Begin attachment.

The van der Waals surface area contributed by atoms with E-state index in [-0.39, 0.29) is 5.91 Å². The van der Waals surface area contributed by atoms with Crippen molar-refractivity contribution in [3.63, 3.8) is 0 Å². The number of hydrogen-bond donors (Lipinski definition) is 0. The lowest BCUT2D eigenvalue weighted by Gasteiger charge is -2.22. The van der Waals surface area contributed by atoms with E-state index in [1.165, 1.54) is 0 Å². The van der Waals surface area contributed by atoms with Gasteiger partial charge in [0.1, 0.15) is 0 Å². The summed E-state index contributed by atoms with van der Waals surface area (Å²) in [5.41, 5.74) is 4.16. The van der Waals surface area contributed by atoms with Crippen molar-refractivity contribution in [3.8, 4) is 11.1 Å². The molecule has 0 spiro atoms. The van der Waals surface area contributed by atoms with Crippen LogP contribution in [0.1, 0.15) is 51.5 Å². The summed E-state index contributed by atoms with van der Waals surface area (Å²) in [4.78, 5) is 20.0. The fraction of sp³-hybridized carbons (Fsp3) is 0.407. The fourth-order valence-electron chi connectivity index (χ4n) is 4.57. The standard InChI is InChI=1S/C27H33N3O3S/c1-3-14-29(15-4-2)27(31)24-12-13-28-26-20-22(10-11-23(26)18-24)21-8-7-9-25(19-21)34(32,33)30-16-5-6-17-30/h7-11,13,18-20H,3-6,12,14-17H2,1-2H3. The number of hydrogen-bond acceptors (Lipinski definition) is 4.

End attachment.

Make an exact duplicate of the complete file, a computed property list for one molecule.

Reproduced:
The van der Waals surface area contributed by atoms with E-state index in [-0.39, 0.29) is 5.91 Å². The van der Waals surface area contributed by atoms with Crippen molar-refractivity contribution in [3.63, 3.8) is 0 Å². The number of hydrogen-bond donors (Lipinski definition) is 0. The lowest BCUT2D eigenvalue weighted by Gasteiger charge is -2.22. The van der Waals surface area contributed by atoms with E-state index in [1.165, 1.54) is 0 Å². The van der Waals surface area contributed by atoms with Gasteiger partial charge in [0.1, 0.15) is 0 Å². The summed E-state index contributed by atoms with van der Waals surface area (Å²) in [5.41, 5.74) is 4.16. The van der Waals surface area contributed by atoms with Crippen molar-refractivity contribution in [3.8, 4) is 11.1 Å². The molecule has 0 spiro atoms. The van der Waals surface area contributed by atoms with Crippen LogP contribution in [0.1, 0.15) is 51.5 Å². The summed E-state index contributed by atoms with van der Waals surface area (Å²) in [4.78, 5) is 20.0. The fraction of sp³-hybridized carbons (Fsp3) is 0.407. The fourth-order valence-electron chi connectivity index (χ4n) is 4.57. The standard InChI is InChI=1S/C27H33N3O3S/c1-3-14-29(15-4-2)27(31)24-12-13-28-26-20-22(10-11-23(26)18-24)21-8-7-9-25(19-21)34(32,33)30-16-5-6-17-30/h7-11,13,18-20H,3-6,12,14-17H2,1-2H3. The number of hydrogen-bond acceptors (Lipinski definition) is 4.